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Penguin Guide, January 2009

Given just two performances in 1764, five years after Handel’s death, Nabal is a pasticcio oratorio with material drawn from a wide range of the composer’s works. It was compiled by John Christopher Smith, Handel’s favourite copyist as well as a composer, using material left to him in Handel’s will. The story is drawn from the Old Testament, the book of Samuel, where the young David defies the rich and churlish Nabal, who promptly dies and whose wife Abigail, then becomes one of David’s wives. The libretto was written by Thomas Morell, who had collaborated with Handel on at least four of his oratorios, including Theodora and Jephtha. Here he had to fit works to music already written, with fluent results. It makes an attractive curiosity in a generally well-sung, alert performance, recorded live with occasionally intrusive applause. All five soloists have fresh young voices, with all three sopranos first rate and Knut Schoch as David clear and fluent. As Nabal, Stephan MacLeod is not weighty or old-sounding enough for a villainous role, but he sings well. The principal snag is that the chorus is dimly recorded, set behind the soloists and period orchestra. A valuable issue, just the same.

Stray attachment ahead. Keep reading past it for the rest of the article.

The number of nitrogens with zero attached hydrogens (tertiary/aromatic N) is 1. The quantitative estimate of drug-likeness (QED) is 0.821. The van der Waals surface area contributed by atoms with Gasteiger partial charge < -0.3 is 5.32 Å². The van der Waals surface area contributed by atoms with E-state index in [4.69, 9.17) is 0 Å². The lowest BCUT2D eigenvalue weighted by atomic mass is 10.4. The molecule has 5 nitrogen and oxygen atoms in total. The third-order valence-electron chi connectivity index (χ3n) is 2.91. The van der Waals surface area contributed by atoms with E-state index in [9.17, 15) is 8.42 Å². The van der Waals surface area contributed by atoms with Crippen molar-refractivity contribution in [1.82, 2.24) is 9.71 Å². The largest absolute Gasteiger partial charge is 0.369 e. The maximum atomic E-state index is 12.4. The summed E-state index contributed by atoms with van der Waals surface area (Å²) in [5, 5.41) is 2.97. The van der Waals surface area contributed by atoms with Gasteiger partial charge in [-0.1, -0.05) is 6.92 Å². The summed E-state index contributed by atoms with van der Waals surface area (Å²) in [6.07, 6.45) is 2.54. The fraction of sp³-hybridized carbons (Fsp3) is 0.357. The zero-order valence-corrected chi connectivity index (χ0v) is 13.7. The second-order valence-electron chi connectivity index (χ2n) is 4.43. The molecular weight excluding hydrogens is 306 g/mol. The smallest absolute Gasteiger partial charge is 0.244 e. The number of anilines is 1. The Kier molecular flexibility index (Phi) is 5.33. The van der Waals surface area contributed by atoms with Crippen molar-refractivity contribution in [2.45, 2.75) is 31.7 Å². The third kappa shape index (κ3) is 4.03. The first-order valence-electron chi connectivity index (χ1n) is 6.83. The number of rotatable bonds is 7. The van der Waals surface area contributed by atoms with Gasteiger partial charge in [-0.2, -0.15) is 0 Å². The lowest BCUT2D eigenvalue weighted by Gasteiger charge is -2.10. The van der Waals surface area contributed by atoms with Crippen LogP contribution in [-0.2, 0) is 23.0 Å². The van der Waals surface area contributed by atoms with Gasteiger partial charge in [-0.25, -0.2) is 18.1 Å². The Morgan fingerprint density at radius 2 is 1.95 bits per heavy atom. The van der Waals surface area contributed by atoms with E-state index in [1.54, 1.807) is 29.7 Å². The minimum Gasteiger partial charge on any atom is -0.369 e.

Richard Wigmore
BBC Music Magazine, October 2002

"The orchestral playing is stylish, and the young, fresh-toned soloists all do well, especially the Dutch soprano Francine van der Heijden, who gives a beautifully shaped account of the exquisite aria that started life as 'Verdi prati' in Alcina."

Stephen Pettitt
, July 2002

"This is a tidily stylish performance by the choir, Junge Kantorei, the Frankfurt Baroque Orchestra and a strong team of aptly supple, light-voiced soloists."

Alex Morin
Audiophile Audition

"The cast is excellent; Shoch's tenor handles the coloratura arias accurately and easily, and the women have lovely voices and sing well throughout. Martini is a good Handelian, and his orchestra and chorus perform with zest. Nabal may not be echt Handel, but it offers a lot of beautiful music and is thoroughly enjoyable. Good notes, good sound, and libretto."

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